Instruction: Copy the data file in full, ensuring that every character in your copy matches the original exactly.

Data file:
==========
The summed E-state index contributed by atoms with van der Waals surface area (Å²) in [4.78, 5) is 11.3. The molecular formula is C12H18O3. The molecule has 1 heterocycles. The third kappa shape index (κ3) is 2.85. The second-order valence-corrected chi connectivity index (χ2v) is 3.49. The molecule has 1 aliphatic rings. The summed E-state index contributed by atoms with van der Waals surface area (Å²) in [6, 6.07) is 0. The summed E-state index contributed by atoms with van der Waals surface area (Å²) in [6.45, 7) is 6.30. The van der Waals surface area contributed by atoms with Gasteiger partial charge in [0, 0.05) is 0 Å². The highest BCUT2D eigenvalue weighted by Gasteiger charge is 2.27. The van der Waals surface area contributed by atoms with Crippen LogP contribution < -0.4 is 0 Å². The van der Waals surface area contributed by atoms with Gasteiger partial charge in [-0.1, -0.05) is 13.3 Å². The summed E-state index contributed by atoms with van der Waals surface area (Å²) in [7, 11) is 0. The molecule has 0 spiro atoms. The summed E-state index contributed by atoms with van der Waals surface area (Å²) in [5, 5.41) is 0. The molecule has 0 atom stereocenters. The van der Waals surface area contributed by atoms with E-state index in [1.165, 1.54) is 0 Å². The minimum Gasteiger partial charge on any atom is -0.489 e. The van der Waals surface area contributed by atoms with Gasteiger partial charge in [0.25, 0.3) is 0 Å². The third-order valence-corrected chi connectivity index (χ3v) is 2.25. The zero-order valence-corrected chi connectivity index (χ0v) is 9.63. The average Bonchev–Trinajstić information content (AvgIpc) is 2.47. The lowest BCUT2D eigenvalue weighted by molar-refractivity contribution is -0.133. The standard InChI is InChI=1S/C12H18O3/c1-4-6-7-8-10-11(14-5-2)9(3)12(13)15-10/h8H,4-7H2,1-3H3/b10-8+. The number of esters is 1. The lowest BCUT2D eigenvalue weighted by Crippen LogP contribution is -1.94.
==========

The summed E-state index contributed by atoms with van der Waals surface area (Å²) in [4.78, 5) is 11.3. The molecular formula is C12H18O3. The molecule has 1 heterocycles. The third kappa shape index (κ3) is 2.85. The second-order valence-corrected chi connectivity index (χ2v) is 3.49. The molecule has 1 aliphatic rings. The summed E-state index contributed by atoms with van der Waals surface area (Å²) in [6, 6.07) is 0. The summed E-state index contributed by atoms with van der Waals surface area (Å²) in [6.45, 7) is 6.30. The van der Waals surface area contributed by atoms with Gasteiger partial charge in [0, 0.05) is 0 Å². The highest BCUT2D eigenvalue weighted by Gasteiger charge is 2.27. The van der Waals surface area contributed by atoms with Crippen LogP contribution < -0.4 is 0 Å². The van der Waals surface area contributed by atoms with Gasteiger partial charge in [-0.1, -0.05) is 13.3 Å². The summed E-state index contributed by atoms with van der Waals surface area (Å²) in [7, 11) is 0. The molecule has 0 spiro atoms. The summed E-state index contributed by atoms with van der Waals surface area (Å²) in [5, 5.41) is 0. The molecule has 0 atom stereocenters. The van der Waals surface area contributed by atoms with E-state index in [1.165, 1.54) is 0 Å². The minimum Gasteiger partial charge on any atom is -0.489 e. The van der Waals surface area contributed by atoms with Gasteiger partial charge in [0.25, 0.3) is 0 Å². The third-order valence-corrected chi connectivity index (χ3v) is 2.25. The zero-order valence-corrected chi connectivity index (χ0v) is 9.63. The average Bonchev–Trinajstić information content (AvgIpc) is 2.47. The lowest BCUT2D eigenvalue weighted by molar-refractivity contribution is -0.133. The standard InChI is InChI=1S/C12H18O3/c1-4-6-7-8-10-11(14-5-2)9(3)12(13)15-10/h8H,4-7H2,1-3H3/b10-8+. The number of esters is 1. The lowest BCUT2D eigenvalue weighted by Crippen LogP contribution is -1.94.